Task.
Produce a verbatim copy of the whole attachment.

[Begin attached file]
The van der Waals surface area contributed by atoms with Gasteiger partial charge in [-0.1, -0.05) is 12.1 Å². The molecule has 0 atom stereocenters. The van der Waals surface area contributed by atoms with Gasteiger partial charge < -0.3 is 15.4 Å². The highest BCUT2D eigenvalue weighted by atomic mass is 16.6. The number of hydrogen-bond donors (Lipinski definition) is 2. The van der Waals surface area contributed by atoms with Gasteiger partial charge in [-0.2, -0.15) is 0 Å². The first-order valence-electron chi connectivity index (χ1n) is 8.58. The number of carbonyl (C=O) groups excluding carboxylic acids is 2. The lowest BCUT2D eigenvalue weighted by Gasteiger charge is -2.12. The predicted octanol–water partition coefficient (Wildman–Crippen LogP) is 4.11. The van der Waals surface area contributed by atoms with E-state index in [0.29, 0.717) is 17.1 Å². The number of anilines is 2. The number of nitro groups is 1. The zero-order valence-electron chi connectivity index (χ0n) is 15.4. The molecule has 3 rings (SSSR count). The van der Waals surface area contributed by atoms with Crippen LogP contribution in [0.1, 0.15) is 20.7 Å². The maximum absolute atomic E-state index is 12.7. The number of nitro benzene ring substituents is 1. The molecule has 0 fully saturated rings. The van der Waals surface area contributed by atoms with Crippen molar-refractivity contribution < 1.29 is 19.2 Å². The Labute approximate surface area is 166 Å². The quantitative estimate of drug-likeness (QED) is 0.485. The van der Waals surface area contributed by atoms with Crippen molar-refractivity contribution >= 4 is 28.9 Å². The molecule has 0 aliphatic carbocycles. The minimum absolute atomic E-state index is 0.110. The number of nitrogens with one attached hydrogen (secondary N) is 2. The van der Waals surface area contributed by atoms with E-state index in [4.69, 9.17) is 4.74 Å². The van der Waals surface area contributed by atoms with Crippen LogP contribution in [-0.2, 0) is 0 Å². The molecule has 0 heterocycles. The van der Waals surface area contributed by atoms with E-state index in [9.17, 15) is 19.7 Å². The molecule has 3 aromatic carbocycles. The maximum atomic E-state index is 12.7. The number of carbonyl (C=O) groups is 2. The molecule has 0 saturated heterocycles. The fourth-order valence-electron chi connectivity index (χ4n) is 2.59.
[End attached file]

The van der Waals surface area contributed by atoms with Gasteiger partial charge in [-0.1, -0.05) is 12.1 Å². The molecule has 0 atom stereocenters. The van der Waals surface area contributed by atoms with Gasteiger partial charge < -0.3 is 15.4 Å². The highest BCUT2D eigenvalue weighted by atomic mass is 16.6. The number of hydrogen-bond donors (Lipinski definition) is 2. The van der Waals surface area contributed by atoms with Gasteiger partial charge in [-0.2, -0.15) is 0 Å². The first-order valence-electron chi connectivity index (χ1n) is 8.58. The number of carbonyl (C=O) groups excluding carboxylic acids is 2. The lowest BCUT2D eigenvalue weighted by Gasteiger charge is -2.12. The predicted octanol–water partition coefficient (Wildman–Crippen LogP) is 4.11. The van der Waals surface area contributed by atoms with E-state index in [0.29, 0.717) is 17.1 Å². The number of anilines is 2. The number of nitro groups is 1. The zero-order valence-electron chi connectivity index (χ0n) is 15.4. The molecule has 3 rings (SSSR count). The van der Waals surface area contributed by atoms with Crippen LogP contribution in [0.1, 0.15) is 20.7 Å². The maximum absolute atomic E-state index is 12.7. The number of nitro benzene ring substituents is 1. The molecule has 0 fully saturated rings. The van der Waals surface area contributed by atoms with Crippen molar-refractivity contribution < 1.29 is 19.2 Å². The Labute approximate surface area is 166 Å². The quantitative estimate of drug-likeness (QED) is 0.485. The van der Waals surface area contributed by atoms with Crippen molar-refractivity contribution >= 4 is 28.9 Å². The molecule has 0 aliphatic carbocycles. The minimum absolute atomic E-state index is 0.110. The number of nitrogens with one attached hydrogen (secondary N) is 2. The van der Waals surface area contributed by atoms with E-state index in [4.69, 9.17) is 4.74 Å². The van der Waals surface area contributed by atoms with Crippen LogP contribution in [-0.2, 0) is 0 Å². The molecule has 0 heterocycles. The van der Waals surface area contributed by atoms with E-state index in [9.17, 15) is 19.7 Å². The molecule has 3 aromatic carbocycles. The maximum atomic E-state index is 12.7. The number of carbonyl (C=O) groups is 2. The molecule has 0 saturated heterocycles. The fourth-order valence-electron chi connectivity index (χ4n) is 2.59.